Picture this....it is 5:23 A.M. and you are tired beyond extreme. You have stayed up until 12:30 A.M. with your mother packing two large blue suitcases (that cannot exceed 50 lbs.) with everything you wardrobe possesses and that you will need to serve a mission for 18 months. You are stressed to the point that you have made yourself sick, and the only thing keeping you going is a single dosage of a nasal decongestant. It hurts just to speak, and you know that anything that comes out of that open hole you call a mouth will sound like a squeaky mouse, maybe venture closer to imitating Kronk's chipmunk language off of Emperor's New Groove. Squeak, squeak-ed-in, squeaker, squeak.
I had arranged with my parents to carry-on everything I would need for two days and all of my toiletries. Since the Church Mission Services arranged for me to take Frontier Airlines which charges for each luggage checked in, and my parents were taking Southwest, they could bring my suitcases without charge. Next thing I know, it is 5:23 A.M. with seven minutes before boarding my flight and the lady at the security check-in is forcing me to throw away close to $50 worth of toiletries, including a pretty expensive Mary Kay cleanser that was so beneficial to clearing acne from my stubborn face. I did have the option to go and check my bag into the ticket counter, but I was worried about missing my flight. My father's practical-minded advice kept ringing in my head like my own personal Pinocchio conscience, "Melanie, do not miss this plane. It is the only one that you can take that will get you out to Utah." (He was referring to the fact that he didn't want to have to buy a ticket for another flight when the Church paid for this plane ticket). "Alright, Dad, but the replaced toiletries are coming out of your money." Not really, but that was my thoughts that early in the morning. It was a small price to pay for the satisfaction and peace of mind I could give my parents that I am finally in Utah and one step closer to entering the MTC (Missionary Training Center).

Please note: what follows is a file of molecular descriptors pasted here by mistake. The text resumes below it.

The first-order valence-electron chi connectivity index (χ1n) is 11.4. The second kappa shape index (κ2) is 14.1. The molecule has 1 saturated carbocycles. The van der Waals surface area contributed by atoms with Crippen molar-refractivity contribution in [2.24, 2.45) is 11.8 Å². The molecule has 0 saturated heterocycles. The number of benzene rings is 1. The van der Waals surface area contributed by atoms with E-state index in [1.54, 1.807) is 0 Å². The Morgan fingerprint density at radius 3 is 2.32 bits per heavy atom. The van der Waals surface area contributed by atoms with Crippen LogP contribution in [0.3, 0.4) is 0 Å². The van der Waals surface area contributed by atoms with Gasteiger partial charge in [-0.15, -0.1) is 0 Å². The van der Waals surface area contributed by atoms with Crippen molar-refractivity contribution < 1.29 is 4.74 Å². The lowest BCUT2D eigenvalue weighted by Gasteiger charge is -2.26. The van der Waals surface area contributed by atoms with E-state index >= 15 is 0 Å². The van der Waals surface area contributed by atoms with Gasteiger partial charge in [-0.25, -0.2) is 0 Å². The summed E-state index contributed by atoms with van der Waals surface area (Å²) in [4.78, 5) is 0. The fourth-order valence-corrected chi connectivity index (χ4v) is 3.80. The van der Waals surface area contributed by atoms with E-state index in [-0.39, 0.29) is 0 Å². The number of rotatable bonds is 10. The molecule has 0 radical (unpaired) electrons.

For everyone reading this blog that does not understand the journey I am about to embark upon, or maybe even think I am crazy to go on a "mission trip" for eighteen months to a country so close to the drug cartels of Columbia or become kidnapped like that girl from Ecuador who made Dateline headlines, allow me to ease your troubled minds. I assure you that the Lord is looking over me and will keep me safe. In a passage of scriptures that we teach from called the Doctrine and Covenants, section 84, verse 88, it reads, "And whoso receiveth you, there I will be also, for I will go before your face. I will be on your right hand and on your left, and my Spirit shall be in your hearts, and mine angels round about you, to bear you up." I know that the Lord will keep that promise to me because my stake president made that same promise to me as I was set apart as a missionary. I am his representative as I serve as a missionary for the Church of Jesus Christ of Latter-day Saints. The mission that has been set up down in the southern coastal part of Guayaquil, in the province of Guayas, is very secure and organized. I report to a mission president who assesses the needs of the mission and assigns men missionaries called "Elders" and women missionaries like me called "Sisters" to areas in companionships to meet those needs. You will always find myself with a person of the same gender day and night. She never leaves my side and I never leave her's. Well, maybe if I need to go to the restroom, that would hail me some privacy.
Talking with an alumni, Ellen Chamberlain, who served in the Ecuador Guayaquil South Mission, she mentioned that President Montalti, my mission president, has taken all the sisters out of the mountainous regions and placed them in the coastal areas to proselyte and serve because that is where the sister missionaries have the most effectiveness in baptizing. My mission while here is to be the first sister missionary to serve in the Galapagos Islands where the huge tortoises crawl like a snail and the tame seals who come up to you with pure curiosity about your species. Of course, that will probably not happen because it is very expensive to send missionaries out there; also, the Elders who have to be there would need to be present with Sister missionaries there as well. There is only a small branch there (you can read about it in the August or September Ensign).
Well, I am sitting in the Salt Lake aiport at 10:52 awaiting the arrival of my father at 4:00 P.M. It will be a long wait, but now I have set up a blog that will keep everyone updated on my mission. This will probably be the last one I write. My mother will be updating it each week with letters and emails that I send home. I will train her how to use one. Hopefully, you will get some great pictures as well. Thank you for reading. I will look forward to hearing from you. Outside of family, I can only receive letters via snail mail. However, it only costs 44 cents to send because the Church sends pouch mail to my mission office. That is where you send the mail to the Church headquarters, and they send the mail via a private courier down to Ecuador. I will post my addresses and instructions about how to send pouch mail later on so you have the information. Thanks again!